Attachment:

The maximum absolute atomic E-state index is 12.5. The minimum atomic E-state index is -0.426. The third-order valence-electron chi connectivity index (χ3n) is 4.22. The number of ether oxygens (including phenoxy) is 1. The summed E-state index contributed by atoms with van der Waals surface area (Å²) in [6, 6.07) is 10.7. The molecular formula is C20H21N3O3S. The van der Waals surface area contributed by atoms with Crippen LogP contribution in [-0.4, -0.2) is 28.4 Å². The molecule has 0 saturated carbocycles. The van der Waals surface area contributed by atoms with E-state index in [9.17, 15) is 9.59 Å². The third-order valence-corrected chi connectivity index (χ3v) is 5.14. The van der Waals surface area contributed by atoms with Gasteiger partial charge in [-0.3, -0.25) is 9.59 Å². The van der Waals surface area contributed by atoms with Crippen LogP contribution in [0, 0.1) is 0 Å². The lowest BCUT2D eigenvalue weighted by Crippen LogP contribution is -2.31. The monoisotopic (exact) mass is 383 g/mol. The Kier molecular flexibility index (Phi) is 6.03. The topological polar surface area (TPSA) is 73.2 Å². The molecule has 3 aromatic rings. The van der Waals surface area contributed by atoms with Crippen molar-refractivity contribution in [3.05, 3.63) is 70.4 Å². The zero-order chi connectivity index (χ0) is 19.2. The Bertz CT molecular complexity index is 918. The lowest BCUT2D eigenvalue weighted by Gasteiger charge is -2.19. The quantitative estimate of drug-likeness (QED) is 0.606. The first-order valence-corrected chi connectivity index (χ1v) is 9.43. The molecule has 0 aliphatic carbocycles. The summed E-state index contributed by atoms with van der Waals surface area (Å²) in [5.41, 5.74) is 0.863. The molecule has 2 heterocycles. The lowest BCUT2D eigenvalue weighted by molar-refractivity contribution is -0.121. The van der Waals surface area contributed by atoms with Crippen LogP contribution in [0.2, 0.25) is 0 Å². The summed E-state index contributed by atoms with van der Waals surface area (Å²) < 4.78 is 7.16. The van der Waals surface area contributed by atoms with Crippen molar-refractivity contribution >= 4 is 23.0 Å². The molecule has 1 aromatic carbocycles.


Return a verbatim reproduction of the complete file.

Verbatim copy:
The maximum absolute atomic E-state index is 12.5. The minimum atomic E-state index is -0.426. The third-order valence-electron chi connectivity index (χ3n) is 4.22. The number of ether oxygens (including phenoxy) is 1. The summed E-state index contributed by atoms with van der Waals surface area (Å²) in [6, 6.07) is 10.7. The molecular formula is C20H21N3O3S. The van der Waals surface area contributed by atoms with Crippen LogP contribution in [-0.4, -0.2) is 28.4 Å². The molecule has 0 saturated carbocycles. The van der Waals surface area contributed by atoms with E-state index in [9.17, 15) is 9.59 Å². The third-order valence-corrected chi connectivity index (χ3v) is 5.14. The van der Waals surface area contributed by atoms with Gasteiger partial charge in [-0.3, -0.25) is 9.59 Å². The van der Waals surface area contributed by atoms with Crippen LogP contribution in [0, 0.1) is 0 Å². The lowest BCUT2D eigenvalue weighted by Crippen LogP contribution is -2.31. The monoisotopic (exact) mass is 383 g/mol. The Kier molecular flexibility index (Phi) is 6.03. The topological polar surface area (TPSA) is 73.2 Å². The molecule has 3 aromatic rings. The van der Waals surface area contributed by atoms with Crippen molar-refractivity contribution in [3.05, 3.63) is 70.4 Å². The zero-order chi connectivity index (χ0) is 19.2. The Bertz CT molecular complexity index is 918. The lowest BCUT2D eigenvalue weighted by Gasteiger charge is -2.19. The quantitative estimate of drug-likeness (QED) is 0.606. The first-order valence-corrected chi connectivity index (χ1v) is 9.43. The molecule has 0 aliphatic carbocycles. The summed E-state index contributed by atoms with van der Waals surface area (Å²) in [5.41, 5.74) is 0.863. The molecule has 2 heterocycles. The lowest BCUT2D eigenvalue weighted by molar-refractivity contribution is -0.121. The van der Waals surface area contributed by atoms with Crippen LogP contribution in [0.2, 0.25) is 0 Å². The summed E-state index contributed by atoms with van der Waals surface area (Å²) < 4.78 is 7.16. The van der Waals surface area contributed by atoms with Crippen molar-refractivity contribution >= 4 is 23.0 Å². The molecule has 1 aromatic carbocycles.